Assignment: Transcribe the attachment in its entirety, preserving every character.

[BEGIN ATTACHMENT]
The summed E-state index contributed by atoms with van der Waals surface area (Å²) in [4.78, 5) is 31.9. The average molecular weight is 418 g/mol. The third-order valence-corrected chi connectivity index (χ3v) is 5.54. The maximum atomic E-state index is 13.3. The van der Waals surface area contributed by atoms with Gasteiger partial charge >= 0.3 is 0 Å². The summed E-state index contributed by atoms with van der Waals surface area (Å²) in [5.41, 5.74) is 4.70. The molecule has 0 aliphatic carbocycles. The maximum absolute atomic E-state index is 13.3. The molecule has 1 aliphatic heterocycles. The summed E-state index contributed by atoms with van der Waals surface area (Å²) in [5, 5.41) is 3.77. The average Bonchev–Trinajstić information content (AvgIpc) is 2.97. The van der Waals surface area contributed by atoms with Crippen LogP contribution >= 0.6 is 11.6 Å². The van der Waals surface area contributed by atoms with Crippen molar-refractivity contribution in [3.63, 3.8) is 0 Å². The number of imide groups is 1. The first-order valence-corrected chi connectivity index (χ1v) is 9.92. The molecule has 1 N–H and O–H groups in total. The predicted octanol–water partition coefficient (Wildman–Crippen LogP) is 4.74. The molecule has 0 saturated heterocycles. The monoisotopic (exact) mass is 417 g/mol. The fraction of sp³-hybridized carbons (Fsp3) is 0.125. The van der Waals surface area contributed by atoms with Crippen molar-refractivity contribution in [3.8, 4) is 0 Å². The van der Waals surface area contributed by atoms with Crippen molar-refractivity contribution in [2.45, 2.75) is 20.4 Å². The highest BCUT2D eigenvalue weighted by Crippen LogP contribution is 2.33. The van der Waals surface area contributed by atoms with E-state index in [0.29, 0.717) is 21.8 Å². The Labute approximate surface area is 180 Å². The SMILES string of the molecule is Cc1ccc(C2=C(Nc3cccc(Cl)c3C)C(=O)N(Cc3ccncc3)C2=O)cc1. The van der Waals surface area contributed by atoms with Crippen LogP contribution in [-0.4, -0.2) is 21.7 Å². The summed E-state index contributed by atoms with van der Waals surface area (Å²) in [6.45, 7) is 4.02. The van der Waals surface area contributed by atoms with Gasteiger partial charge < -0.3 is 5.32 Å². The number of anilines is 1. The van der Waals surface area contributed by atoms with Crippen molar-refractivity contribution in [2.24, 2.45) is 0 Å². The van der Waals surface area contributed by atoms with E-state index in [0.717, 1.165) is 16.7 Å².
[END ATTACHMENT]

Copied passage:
The summed E-state index contributed by atoms with van der Waals surface area (Å²) in [4.78, 5) is 31.9. The average molecular weight is 418 g/mol. The third-order valence-corrected chi connectivity index (χ3v) is 5.54. The maximum atomic E-state index is 13.3. The van der Waals surface area contributed by atoms with Gasteiger partial charge >= 0.3 is 0 Å². The summed E-state index contributed by atoms with van der Waals surface area (Å²) in [5.41, 5.74) is 4.70. The molecule has 0 aliphatic carbocycles. The maximum absolute atomic E-state index is 13.3. The molecule has 1 aliphatic heterocycles. The summed E-state index contributed by atoms with van der Waals surface area (Å²) in [5, 5.41) is 3.77. The average Bonchev–Trinajstić information content (AvgIpc) is 2.97. The van der Waals surface area contributed by atoms with Crippen LogP contribution >= 0.6 is 11.6 Å². The van der Waals surface area contributed by atoms with Crippen molar-refractivity contribution in [3.63, 3.8) is 0 Å². The number of imide groups is 1. The first-order valence-corrected chi connectivity index (χ1v) is 9.92. The molecule has 1 N–H and O–H groups in total. The predicted octanol–water partition coefficient (Wildman–Crippen LogP) is 4.74. The molecule has 0 saturated heterocycles. The monoisotopic (exact) mass is 417 g/mol. The fraction of sp³-hybridized carbons (Fsp3) is 0.125. The van der Waals surface area contributed by atoms with Crippen molar-refractivity contribution in [3.8, 4) is 0 Å². The van der Waals surface area contributed by atoms with Crippen molar-refractivity contribution in [2.45, 2.75) is 20.4 Å². The highest BCUT2D eigenvalue weighted by Crippen LogP contribution is 2.33. The van der Waals surface area contributed by atoms with E-state index in [0.29, 0.717) is 21.8 Å². The Labute approximate surface area is 180 Å². The SMILES string of the molecule is Cc1ccc(C2=C(Nc3cccc(Cl)c3C)C(=O)N(Cc3ccncc3)C2=O)cc1. The van der Waals surface area contributed by atoms with Crippen LogP contribution in [-0.4, -0.2) is 21.7 Å². The summed E-state index contributed by atoms with van der Waals surface area (Å²) in [6.45, 7) is 4.02. The van der Waals surface area contributed by atoms with Gasteiger partial charge < -0.3 is 5.32 Å². The number of anilines is 1. The van der Waals surface area contributed by atoms with Crippen molar-refractivity contribution in [2.24, 2.45) is 0 Å². The van der Waals surface area contributed by atoms with E-state index in [0.717, 1.165) is 16.7 Å².